Submitted manuscripts should not have been published previously, nor be under consideration for publication elsewhere (except conference proceedings papers). All manuscripts are thoroughly refereed through a single-blind peer-review process. A guide for authors and other relevant information for submission of manuscripts is available on the Instructions for Authors page. Journal of Composites Science is an international peer-reviewed open access monthly journal published by MDPI.

Please visit the Instructions for Authors page before submitting a manuscript. The Article Processing Charge (APC) for publication in this open access journal is 1600 CHF (Swiss Francs). Submitted papers should be well formatted and use good English. Authors may use MDPI's English editing service prior to publication or during author revisions.

Keywords

  • biocomposites
  • processing
  • rheology
  • properties
  • end-use
  • sustainability
  • environmental impact

Published Papers (3 papers)

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Research

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14 pages, 4265 KiB  
Article
How Do 3D Printing Parameters Affect the Dielectric and Mechanical Performance of Polylactic Acid–Cellulose Acetate Polymer Blends?
J. Compos. Sci. 2023, 7(12), 492; https://doi.org/10.3390/jcs7120492 - 28 Nov 2023
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Abstract
Three-dimensional printing is a prototyping technique that is widely used in various fields, such as the electrical sector, to produce specific dielectric objects. Our study explores the mechanical and dielectric behavior of polylactic acid (PLA) and plasticized cellulose acetate (CA) blends manufactured via [...] Read more.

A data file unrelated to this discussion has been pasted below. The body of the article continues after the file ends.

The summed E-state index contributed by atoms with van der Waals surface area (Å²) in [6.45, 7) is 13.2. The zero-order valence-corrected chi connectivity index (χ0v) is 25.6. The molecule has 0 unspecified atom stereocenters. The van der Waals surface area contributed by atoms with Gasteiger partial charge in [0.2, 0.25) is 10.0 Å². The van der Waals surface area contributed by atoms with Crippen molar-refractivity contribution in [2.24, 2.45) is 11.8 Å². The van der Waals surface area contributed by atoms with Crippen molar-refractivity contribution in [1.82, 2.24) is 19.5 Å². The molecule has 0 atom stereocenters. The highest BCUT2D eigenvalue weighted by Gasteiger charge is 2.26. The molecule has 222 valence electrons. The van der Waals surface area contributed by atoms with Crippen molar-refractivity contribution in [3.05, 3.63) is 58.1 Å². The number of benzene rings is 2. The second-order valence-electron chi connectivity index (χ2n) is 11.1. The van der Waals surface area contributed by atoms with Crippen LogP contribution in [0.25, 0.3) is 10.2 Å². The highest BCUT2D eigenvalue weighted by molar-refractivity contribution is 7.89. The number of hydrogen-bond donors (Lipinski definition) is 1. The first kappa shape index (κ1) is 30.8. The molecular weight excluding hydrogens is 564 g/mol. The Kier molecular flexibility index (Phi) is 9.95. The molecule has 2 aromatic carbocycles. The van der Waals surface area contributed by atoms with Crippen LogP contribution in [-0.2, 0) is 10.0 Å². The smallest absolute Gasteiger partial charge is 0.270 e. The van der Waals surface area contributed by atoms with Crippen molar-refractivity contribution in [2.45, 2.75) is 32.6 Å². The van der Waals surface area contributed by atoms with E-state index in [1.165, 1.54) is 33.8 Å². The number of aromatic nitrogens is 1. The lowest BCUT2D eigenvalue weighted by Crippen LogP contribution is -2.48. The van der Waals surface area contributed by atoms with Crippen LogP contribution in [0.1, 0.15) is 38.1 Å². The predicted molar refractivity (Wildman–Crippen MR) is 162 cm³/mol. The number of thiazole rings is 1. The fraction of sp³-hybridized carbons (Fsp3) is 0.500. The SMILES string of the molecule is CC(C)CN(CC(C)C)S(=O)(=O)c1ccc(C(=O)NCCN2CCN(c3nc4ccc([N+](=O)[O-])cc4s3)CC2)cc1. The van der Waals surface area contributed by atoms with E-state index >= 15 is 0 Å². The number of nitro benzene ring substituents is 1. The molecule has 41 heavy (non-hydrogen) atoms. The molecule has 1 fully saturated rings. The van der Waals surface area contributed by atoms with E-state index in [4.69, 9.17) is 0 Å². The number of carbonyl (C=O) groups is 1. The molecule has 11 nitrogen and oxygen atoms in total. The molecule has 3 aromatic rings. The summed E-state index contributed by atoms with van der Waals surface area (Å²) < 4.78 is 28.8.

Three-dimensional printing is a prototyping technique that is widely used in various fields, such as the electrical sector, to produce specific dielectric objects. Our study explores the mechanical and dielectric behavior of polylactic acid (PLA) and plasticized cellulose acetate (CA) blends manufactured via Fused Filament Fabrication (FFF). A preliminary optimization of 3D printing parameters showed that a print speed of 30 mm·s−1 and a print temperature of 215 °C provided the best compromise between print quality and processing time. The dielectric properties were very sensitive to the three main parameters (CA content WCA, infill ratio, and layer thickness). A Taguchi L9 3^3 experimental design revealed that the infill ratio and WCA were the main parameters influencing dielectric properties. Increasing the infill ratio and WCA increased the dielectric constant ε′ and electrical conductivity σAC. It would, therefore, be possible to promote the integration of CA in the dielectric domain through 3D printing while counterbalancing its greater polarity by reducing the infill ratio. The dielectric findings are promising for an electrical insulation application. Furthermore, the mechanical findings obtained through dynamic mechanical analysis are discussed. Full article
(This article belongs to the Special Issue Sustainable Biocomposites, Volume II)
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14 pages, 10673 KiB  
Article
Mechanical Properties of α-Chitin and Chitosan Biocomposite: A Molecular Dynamic Study
J. Compos. Sci. 2023, 7(11), 464; https://doi.org/10.3390/jcs7110464 - 06 Nov 2023
Viewed by 572
Abstract